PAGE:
We have been blessed over the last couple of years to be surrounded by the art installation, An Aramaic Lord’s Prayer as we worship, hold our meetings, eat together, do yoga, and practice singing. This art will return to Bethany Lutheran Church in Scottsdale on Monday, November 18. Words of deep gratitude to artist Jill Lawrence for allowing us to hold this work around us, even as we’ve discovered that it has held us over the last couple of years.
It’s hard to imagine our worship space without the vibrant Crab Nebulae behind the altar, or the elegant heron and the dancing trees on our side wall. I have to admit that when I heard that it was time for this art to move on, my first thought was, “what can we get to put on those walls?” The thought of the walls being bare was unsettling. The thought of us no longer surrounded by color and fabric and beautiful, spiritual words was a little disorienting. While I know there was a time when we worshipped without these images around us, we’ve never worshipped in our current arrangement without them. What could replace them?
As I prayed, “well now what, Lord?” it became quickly clear that there is nothing that can replace this unique collection. It came to us at a specific time, when we were reshaping our worship space. And, as it turns out, it has helped to shape us as we have worshipped together. We are not the people we were when this art came to us. In response to “well now what, Lord?” came silence, stillness, spaciousness. And so I’m wondering if we’re being invited to sit in the midst of the bare walls, live with their barrenness, their openness, until what we need to be surrounded by at this time comes to us. Just as “An Aramaic Lord’s Prayer” came to us when we needed it.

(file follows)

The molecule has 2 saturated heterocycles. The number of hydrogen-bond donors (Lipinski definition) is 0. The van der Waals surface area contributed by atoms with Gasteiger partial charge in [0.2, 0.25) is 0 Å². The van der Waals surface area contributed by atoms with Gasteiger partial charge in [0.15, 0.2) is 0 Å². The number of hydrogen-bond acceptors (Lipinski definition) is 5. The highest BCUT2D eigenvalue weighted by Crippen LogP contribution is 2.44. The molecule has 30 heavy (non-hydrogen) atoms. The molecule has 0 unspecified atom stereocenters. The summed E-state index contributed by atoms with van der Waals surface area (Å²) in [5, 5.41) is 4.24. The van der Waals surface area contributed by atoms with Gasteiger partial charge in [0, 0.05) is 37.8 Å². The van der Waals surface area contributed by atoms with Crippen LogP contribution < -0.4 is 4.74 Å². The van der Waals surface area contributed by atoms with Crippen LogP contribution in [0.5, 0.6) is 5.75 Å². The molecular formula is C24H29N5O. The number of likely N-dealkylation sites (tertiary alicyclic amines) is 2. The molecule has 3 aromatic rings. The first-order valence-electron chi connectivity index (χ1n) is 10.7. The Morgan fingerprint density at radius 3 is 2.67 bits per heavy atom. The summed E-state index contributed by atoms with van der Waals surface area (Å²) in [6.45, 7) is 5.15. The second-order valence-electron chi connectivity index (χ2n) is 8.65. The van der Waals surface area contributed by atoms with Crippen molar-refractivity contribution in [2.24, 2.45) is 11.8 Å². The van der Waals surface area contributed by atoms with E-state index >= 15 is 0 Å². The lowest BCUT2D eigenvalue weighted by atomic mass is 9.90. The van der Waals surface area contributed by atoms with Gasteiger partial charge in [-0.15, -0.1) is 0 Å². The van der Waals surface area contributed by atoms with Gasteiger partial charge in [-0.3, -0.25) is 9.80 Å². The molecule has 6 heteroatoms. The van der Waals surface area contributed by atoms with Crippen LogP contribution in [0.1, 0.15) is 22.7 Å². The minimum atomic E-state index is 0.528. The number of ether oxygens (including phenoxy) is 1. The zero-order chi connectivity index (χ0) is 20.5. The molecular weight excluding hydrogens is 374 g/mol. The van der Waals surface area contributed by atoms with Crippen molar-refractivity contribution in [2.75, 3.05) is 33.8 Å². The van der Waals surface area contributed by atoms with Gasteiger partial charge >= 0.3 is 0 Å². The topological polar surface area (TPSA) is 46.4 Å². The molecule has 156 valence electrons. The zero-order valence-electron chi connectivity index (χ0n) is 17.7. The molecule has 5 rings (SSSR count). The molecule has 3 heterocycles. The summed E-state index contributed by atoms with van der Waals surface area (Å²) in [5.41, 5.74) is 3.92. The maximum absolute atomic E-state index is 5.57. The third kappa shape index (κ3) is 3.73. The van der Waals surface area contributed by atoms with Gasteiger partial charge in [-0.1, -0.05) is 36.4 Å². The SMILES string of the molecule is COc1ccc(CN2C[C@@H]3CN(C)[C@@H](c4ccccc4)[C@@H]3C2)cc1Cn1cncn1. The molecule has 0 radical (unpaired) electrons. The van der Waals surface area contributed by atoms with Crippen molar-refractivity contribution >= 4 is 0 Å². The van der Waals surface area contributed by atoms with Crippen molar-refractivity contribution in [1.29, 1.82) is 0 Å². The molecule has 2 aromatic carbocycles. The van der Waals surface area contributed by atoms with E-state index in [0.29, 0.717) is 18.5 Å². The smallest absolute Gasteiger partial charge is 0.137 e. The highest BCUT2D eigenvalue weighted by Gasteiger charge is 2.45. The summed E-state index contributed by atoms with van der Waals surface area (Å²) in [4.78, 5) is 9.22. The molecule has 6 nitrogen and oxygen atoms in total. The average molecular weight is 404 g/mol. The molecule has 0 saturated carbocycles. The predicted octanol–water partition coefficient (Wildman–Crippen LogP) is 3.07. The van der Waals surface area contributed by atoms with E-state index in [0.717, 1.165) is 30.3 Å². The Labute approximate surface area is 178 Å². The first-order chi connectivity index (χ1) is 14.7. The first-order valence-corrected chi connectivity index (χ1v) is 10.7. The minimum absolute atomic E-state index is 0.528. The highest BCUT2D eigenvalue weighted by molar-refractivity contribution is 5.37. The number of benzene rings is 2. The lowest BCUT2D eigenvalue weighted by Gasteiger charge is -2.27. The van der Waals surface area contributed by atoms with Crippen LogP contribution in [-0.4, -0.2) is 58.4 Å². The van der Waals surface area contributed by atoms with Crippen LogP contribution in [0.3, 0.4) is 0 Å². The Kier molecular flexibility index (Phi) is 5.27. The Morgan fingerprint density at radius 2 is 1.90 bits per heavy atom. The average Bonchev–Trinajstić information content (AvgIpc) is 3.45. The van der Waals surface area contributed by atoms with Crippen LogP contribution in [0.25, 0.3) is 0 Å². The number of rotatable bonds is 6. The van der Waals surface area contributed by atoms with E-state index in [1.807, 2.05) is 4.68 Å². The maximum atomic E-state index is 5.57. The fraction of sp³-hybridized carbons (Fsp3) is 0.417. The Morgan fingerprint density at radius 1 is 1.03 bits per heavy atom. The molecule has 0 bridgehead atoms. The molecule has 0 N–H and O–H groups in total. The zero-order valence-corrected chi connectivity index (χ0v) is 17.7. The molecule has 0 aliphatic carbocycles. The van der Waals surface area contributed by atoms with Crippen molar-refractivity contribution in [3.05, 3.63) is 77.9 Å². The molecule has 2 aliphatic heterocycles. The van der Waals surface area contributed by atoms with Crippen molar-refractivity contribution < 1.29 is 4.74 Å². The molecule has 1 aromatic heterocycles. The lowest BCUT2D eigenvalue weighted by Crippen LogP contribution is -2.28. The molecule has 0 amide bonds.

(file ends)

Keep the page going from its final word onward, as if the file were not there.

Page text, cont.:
If you’re anything like me, your initial response may be to want to put something up there right away. Bare walls won’t look nearly as appealing. But what if, instead of responding to that immediate urge, we hold onto each other, encourage each other to breathe, step back from the walls, and assure each other that their barrenness is serving a purpose: it reminds us that what we need will come when we need it, not necessarily when we want it. Oh what joy it will be to see what God brings to us. We can trust that whatever it is, it will be just what we need for this next season in our life together as a community of faith.
Blessings as we wait and watch together –a pre-Advent posture of openness,